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The permutations of a set $X$ form a group, $S_X$, under composition. This is especially clear if one thinks of the permutation as a bijection on $X$, where the multiplication / composition is just composition of functions. This group is called the symmetric group of $X$ and often denoted $S_X$, $\Sigma_X$, $Sym(X)$ or similar.
The subgroups of symmetric groups are the permutation groups.
When $X$ is the finite set $(n) = \{1,\dots,n\}$, then its symmetric group is a finite group of cardinality $n!$ = “$n$ factorial”, and one typically writes $S_n$ or $\Sigma_n$.
(We will make frequent use of the entry permutation for some key notation and concepts.)
In general, an element of $S_n$ can be represented by a two row array
It can also be given in cycle notation. We repeat the example from the entry on permutations. This is from $S_6$:
Let $\sigma$ be the permutation on $(6)$ defined by
The domain of the permutation is partitioned into three $\langle\sigma\rangle$-orbits
corresponding to the three cycles
We express this more compactly by writing $\sigma$ as the composition $\sigma = (1)(2\,4\,6)(3\,5)$, or $\sigma = (2\,4\,6)(3\,5)$ leaving implicit the action of the identity (1).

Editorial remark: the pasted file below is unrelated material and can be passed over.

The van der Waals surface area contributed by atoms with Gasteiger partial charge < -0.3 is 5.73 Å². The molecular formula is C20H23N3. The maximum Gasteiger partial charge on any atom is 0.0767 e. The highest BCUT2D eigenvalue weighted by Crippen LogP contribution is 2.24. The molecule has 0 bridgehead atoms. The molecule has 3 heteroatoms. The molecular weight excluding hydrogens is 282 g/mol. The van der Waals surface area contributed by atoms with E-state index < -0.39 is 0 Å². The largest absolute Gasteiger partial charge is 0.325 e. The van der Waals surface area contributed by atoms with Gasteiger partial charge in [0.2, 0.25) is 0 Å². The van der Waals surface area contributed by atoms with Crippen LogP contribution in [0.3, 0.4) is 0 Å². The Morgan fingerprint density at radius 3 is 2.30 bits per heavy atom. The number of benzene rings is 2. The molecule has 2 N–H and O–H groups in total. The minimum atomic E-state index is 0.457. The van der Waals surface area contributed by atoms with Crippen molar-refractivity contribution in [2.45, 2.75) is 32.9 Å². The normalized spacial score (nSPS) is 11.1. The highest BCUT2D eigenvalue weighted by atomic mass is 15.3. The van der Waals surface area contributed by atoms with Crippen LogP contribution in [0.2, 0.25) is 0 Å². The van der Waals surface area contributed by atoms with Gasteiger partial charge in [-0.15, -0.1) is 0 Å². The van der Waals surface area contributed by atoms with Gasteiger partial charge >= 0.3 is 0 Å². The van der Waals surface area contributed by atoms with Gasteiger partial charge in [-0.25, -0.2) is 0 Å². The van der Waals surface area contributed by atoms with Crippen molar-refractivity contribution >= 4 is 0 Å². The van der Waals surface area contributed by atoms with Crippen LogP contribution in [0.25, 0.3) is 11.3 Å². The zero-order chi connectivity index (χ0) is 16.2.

We can also write $\sigma$ as a product of transpositions
$S_3$ is the group of permutations of $(3)=\{1,2,3\}$.
One simple way to represent an element of $S_3$ is by listing the $(3)$ on the top row of an array with a second row denoting the image of each element under the permutation. For instance, the element $sigma= (1\mapsto 2, 2\mapsto 1, 3\mapsto 3)$ can be written more compactly as
We can also use, even more compactly, ‘cycle notation’, as explained in more detail at permutation, in which successive images under the permutation, $\sigma$, are listed until you get back to where you started. Elements of (3), or more generally of (n), are usually not listed as cycles of length 1, exept that (1) may be used to indicate the identity element. For the above permutation, this gives
the transposition exchanging the elements 1 and 2 and leaving 3 ‘unmoved’. Whilst the 3-cycle, $(1\,2\,3)$, shifts every element to the right one position and then maps 3 to 1.
(Cayley graph of Sym(3)) The following shows the Cayley graph of the symmetric groups on 3 elements, $Sym(3)$, with edges corresponding to any transposition (not necessarily adjacent), hence whose graph distance is the Cayley distance:
The symmetric group on 4 elements is isomorphic to the full tetrahedral group as well as to the orientation-preserving octahedral group.
As an element of the symmetric group $S_X$, every permutation $\sigma : X \to X$ generates a cyclic subgroup $\langle \sigma \rangle$, and hence inherits a group action on $X$. The orbits of this action partition the set $X$ into a disjoint union of cycles, called the cyclic decomposition of the permutation $\sigma$.